When we were ready for a sip of vino, we made our way to San Juan Vineyards. Under new management, this quiet, beautiful location features a brand new wine bar that runs the length of the historic school house—a structure featured on all their wine labels—with several stand up tables to accommodate many patrons.

After completing a wine tasting, my friends selected a bottle of their favorite. San Juan Vineyards also sells their wines on the ferries that service the islands; nice to see the success of their efforts expanding off the island.

Time to stretch our legs! The annual IslandRec 8.8k loop fun run celebrated its 41st year this month! And we were lucky enough to be a part of the event. Also lucky (for me), walking the route was perfectly acceptable. So I did, along with a friend who didn’t mind not competing for a placement ribbon…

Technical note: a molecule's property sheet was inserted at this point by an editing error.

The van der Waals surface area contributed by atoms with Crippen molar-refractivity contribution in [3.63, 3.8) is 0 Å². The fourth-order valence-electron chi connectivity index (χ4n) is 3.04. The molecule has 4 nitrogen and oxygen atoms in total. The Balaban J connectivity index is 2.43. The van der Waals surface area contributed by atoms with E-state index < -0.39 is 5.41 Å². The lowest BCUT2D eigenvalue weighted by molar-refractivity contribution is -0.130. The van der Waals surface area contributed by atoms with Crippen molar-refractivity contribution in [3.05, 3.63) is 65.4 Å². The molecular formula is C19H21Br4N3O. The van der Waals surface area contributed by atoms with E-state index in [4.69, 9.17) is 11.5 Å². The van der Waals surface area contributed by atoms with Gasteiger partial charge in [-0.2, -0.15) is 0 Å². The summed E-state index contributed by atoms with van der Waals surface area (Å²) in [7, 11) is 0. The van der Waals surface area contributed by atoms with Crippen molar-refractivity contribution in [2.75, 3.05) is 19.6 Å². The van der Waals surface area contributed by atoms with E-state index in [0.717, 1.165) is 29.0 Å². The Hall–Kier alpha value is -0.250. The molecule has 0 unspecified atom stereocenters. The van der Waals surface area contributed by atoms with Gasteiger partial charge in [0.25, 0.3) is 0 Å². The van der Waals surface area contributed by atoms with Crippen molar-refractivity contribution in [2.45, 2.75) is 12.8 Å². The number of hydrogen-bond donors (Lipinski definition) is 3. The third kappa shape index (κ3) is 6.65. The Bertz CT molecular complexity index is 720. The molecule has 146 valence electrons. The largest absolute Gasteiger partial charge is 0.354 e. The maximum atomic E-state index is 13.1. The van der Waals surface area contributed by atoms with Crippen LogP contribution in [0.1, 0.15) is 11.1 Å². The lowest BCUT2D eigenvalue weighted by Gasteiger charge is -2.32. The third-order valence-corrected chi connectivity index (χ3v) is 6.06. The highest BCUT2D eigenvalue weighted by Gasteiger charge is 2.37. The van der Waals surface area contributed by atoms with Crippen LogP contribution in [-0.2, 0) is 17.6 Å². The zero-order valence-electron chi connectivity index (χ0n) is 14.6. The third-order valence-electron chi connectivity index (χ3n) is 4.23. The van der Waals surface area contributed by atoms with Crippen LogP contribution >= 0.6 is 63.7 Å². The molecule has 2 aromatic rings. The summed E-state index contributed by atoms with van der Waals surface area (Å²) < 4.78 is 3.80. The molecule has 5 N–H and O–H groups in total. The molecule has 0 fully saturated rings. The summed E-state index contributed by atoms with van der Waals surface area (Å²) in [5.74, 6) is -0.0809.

A quiet yet well supervised course, water stations and event volunteers greeted us at almost every mile marker. And at the finish line, another annual event awaited our arrival: the San Juan County Fair.

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I love fairs! The exhibits, the animals, the food—and the competitions. Like chicken races. Nothing more adorable than watching young handlers release their fierce competitors at the words “Ready, set, GO!” Equally adorable is watching said handlers chase down and recapture their feathered friends, post race. (Okay, maybe more amusing than adorable…)

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The cuisine